Professor of American History, Yale University, Director, Gilder Lehman Center
Andrea Campell
Boston City Council President, District 4
Colin “Topper” Carew
Director, Code Next; Visiting Scholar, MIT
Adelaide Cromwell
Historian; Co-Founder of the Department of African Studies, Boston University
Drew Faust
Civil War Historian and President Emerita, Harvard University
Bernie Fulp
President, GoBiz Solutions, Inc.
Carol Fulp
President & CEO, The Partnership, Inc.
Henry Louis Gates
Professor and Director, Hutchins Center for African and African American Research, Harvard University
David Hencke
U.S. Army (Ret.), Executive Officer, 54th Massachusetts Volunteer Regiment
Evelyn Brooks Higginbotham
Professor of History and of African and African American Studies & Chair, Department of History, Harvard University
Karen Holmes Ward
Director of Public Affairs and Community Services, WCVB – TV
Paula Johnson
President, Wellesley College
Rick Kendall
Superintendant, Saint-Gaudens National Historic Site
Ted Landsmark
Professor and Director of Kitty and Michael Dukakis Center for Urban and Regional Policy, Northeastern University

Cheryl LaRoche
Department of American Studies, University of Maryland
Henry Lee
President Emeritus, Friends of the Public Garden
Brent Leggs
Director, African American Cultural Heritage Action Fund, National Trust for Historic Places
David McCullough
Pulitzer Prize Recipient; Historian, Author, Narrator
Robert Minturn
Shaw descendant who donated Shaw’s sword to the Massachusetts Historical Society
Frank Moran
Representative and Chair, Massachusetts Black and Latino Political Caucus
Beverly Morgan-Welch
Associate Director for External Affairs, National Museum of African American History & Culture, Smithsonian Institution
Lee Pelton
President, Emerson College
Colette Phillips
President & CEO, Colette Phillips Communications
Harold I. Pratt
Founder and Partner, Nichols and Pratt, LLP
Byron Rushing
Former Massachusetts State Representative
Sarah-Ann Shaw
Retired WBZ-TV Reporter
Frank Smith
Founding Director, African American Civil War Museum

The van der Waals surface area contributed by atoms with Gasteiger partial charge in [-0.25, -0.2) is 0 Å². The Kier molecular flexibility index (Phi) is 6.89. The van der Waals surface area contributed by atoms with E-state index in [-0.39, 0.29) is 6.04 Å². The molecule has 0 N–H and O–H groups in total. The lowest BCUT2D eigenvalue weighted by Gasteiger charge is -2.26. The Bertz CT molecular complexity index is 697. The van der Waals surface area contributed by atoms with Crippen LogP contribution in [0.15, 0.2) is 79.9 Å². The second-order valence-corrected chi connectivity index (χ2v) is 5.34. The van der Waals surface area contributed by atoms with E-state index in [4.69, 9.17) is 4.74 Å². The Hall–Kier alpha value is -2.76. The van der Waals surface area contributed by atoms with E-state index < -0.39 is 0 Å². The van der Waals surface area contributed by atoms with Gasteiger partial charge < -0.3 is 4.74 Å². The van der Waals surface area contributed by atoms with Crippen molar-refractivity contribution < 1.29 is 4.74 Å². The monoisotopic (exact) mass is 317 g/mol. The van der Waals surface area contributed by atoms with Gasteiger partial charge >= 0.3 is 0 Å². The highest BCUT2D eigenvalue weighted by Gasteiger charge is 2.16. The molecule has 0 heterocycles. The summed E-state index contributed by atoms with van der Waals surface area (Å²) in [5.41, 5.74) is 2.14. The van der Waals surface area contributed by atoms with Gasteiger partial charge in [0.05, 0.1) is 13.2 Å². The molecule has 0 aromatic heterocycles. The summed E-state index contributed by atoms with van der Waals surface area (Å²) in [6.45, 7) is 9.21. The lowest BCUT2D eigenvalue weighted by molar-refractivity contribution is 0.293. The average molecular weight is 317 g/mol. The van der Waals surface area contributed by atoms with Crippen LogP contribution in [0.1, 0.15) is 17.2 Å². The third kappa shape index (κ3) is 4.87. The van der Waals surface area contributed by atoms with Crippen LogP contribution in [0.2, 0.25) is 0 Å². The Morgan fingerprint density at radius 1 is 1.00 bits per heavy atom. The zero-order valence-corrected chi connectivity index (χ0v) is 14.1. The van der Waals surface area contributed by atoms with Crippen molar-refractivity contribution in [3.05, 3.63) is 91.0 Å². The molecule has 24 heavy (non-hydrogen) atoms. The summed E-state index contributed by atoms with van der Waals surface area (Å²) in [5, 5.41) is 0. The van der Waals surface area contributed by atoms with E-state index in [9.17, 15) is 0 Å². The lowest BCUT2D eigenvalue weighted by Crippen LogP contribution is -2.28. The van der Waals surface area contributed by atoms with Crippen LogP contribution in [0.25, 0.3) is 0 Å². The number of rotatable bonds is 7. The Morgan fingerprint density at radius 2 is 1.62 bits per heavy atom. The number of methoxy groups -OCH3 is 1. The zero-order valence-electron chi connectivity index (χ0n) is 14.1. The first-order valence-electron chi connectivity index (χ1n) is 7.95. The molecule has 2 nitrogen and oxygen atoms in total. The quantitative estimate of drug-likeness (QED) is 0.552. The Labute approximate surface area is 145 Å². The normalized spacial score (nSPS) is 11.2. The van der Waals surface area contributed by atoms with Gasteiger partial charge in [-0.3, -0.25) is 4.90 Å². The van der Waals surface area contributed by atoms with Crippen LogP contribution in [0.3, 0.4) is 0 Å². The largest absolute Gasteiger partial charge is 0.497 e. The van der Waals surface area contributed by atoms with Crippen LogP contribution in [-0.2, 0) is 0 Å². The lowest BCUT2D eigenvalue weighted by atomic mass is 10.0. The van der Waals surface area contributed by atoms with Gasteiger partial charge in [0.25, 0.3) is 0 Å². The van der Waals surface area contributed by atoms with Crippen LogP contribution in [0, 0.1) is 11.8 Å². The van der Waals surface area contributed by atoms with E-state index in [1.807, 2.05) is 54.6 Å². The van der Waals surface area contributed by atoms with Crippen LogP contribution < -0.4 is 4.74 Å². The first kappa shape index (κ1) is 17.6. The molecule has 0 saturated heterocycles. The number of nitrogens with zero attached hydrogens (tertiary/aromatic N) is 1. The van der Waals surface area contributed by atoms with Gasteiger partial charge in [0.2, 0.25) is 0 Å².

John Stauffer
Professor of English and of African and African American Studies, Harvard University
Steve Tompkins
Suffolk County Sheriff
Liz Walker
Pastor, Roxbury Presbyterian Church
Edith Walker
Descendant of John J. Smith, famed abolitionist and Massachusetts State Representative
Benny White
President, 54th Massachusetts Regiment, Company A
Linda Whitlock
Founder and Principal, The Whitlock Group
Mary Minturn Wood
Shaw descendant who donated Shaw’s sword to the Massachusetts Historical Society
Steven Wright
Partner, Holland and Knight

 

Click here to view committee photos.

SEPTEMBER 21, 2018: “Revisiting and Reliving the History of the Shaw 54th Regiment Memorial,WGBH
AUGUST 16, 2018: “Restoring the Shaw 54th Regiment Memorial,The Bay State Banner
JULY 30, 2018: “Shaw 54th Regiment Memorial to undergo major restoration,” Curbed Boston
JULY 27, 2018: “Facelift for Civil War memorial on Common to spark talks on race,The Boston Globe
JULY 27, 2018: “Shaw 54th Regiment Memorial To Undergo Restoration,The ARTery, WBUR

HISTORY OF THE SHAW 54th REGIMENT MEMORIAL

The most acclaimed piece of sculpture on Boston Common is the Robert Gould Shaw and Massachusetts 54th Regiment Memorial by Augustus Saint-Gaudens; a memorial to that group of men who were among the first African Americans to fight in the Civil War. The monument portrays Shaw and his men marching down Beacon Street past the State House on May 28, 1863 as they left Boston on their way to South Carolina, Shaw erect on his horse, the men marching alongside.